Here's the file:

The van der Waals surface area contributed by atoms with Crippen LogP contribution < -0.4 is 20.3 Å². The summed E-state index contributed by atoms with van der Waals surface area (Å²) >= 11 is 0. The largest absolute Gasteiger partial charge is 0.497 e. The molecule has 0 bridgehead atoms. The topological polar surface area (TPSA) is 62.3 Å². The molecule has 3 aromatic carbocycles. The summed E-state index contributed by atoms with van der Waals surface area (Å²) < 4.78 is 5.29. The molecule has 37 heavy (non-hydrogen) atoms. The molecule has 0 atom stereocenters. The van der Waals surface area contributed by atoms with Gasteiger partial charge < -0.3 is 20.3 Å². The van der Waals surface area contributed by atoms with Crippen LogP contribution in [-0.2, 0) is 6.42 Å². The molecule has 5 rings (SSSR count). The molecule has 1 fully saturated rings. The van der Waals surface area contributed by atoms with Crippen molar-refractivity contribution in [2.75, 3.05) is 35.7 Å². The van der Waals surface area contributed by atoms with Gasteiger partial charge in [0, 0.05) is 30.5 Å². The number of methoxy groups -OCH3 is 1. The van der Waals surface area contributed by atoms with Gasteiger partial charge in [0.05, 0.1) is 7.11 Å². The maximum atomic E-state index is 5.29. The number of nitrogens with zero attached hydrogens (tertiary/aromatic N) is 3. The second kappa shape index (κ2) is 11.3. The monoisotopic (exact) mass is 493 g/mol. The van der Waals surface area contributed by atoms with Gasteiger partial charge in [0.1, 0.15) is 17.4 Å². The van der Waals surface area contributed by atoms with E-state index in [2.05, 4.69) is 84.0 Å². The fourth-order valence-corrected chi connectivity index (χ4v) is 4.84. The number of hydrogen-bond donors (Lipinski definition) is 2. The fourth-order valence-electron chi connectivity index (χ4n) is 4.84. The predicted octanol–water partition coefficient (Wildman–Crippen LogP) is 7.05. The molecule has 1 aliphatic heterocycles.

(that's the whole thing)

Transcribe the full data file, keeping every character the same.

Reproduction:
The van der Waals surface area contributed by atoms with Crippen LogP contribution < -0.4 is 20.3 Å². The summed E-state index contributed by atoms with van der Waals surface area (Å²) >= 11 is 0. The largest absolute Gasteiger partial charge is 0.497 e. The molecule has 0 bridgehead atoms. The topological polar surface area (TPSA) is 62.3 Å². The molecule has 3 aromatic carbocycles. The summed E-state index contributed by atoms with van der Waals surface area (Å²) < 4.78 is 5.29. The molecule has 37 heavy (non-hydrogen) atoms. The molecule has 0 atom stereocenters. The van der Waals surface area contributed by atoms with Gasteiger partial charge < -0.3 is 20.3 Å². The van der Waals surface area contributed by atoms with Crippen LogP contribution in [-0.2, 0) is 6.42 Å². The molecule has 5 rings (SSSR count). The molecule has 1 fully saturated rings. The van der Waals surface area contributed by atoms with Crippen molar-refractivity contribution in [2.75, 3.05) is 35.7 Å². The van der Waals surface area contributed by atoms with Gasteiger partial charge in [0, 0.05) is 30.5 Å². The number of methoxy groups -OCH3 is 1. The van der Waals surface area contributed by atoms with Gasteiger partial charge in [0.05, 0.1) is 7.11 Å². The maximum atomic E-state index is 5.29. The number of nitrogens with zero attached hydrogens (tertiary/aromatic N) is 3. The second kappa shape index (κ2) is 11.3. The monoisotopic (exact) mass is 493 g/mol. The van der Waals surface area contributed by atoms with Gasteiger partial charge in [0.1, 0.15) is 17.4 Å². The van der Waals surface area contributed by atoms with E-state index in [2.05, 4.69) is 84.0 Å². The fourth-order valence-corrected chi connectivity index (χ4v) is 4.84. The number of hydrogen-bond donors (Lipinski definition) is 2. The fourth-order valence-electron chi connectivity index (χ4n) is 4.84. The predicted octanol–water partition coefficient (Wildman–Crippen LogP) is 7.05. The molecule has 1 aliphatic heterocycles.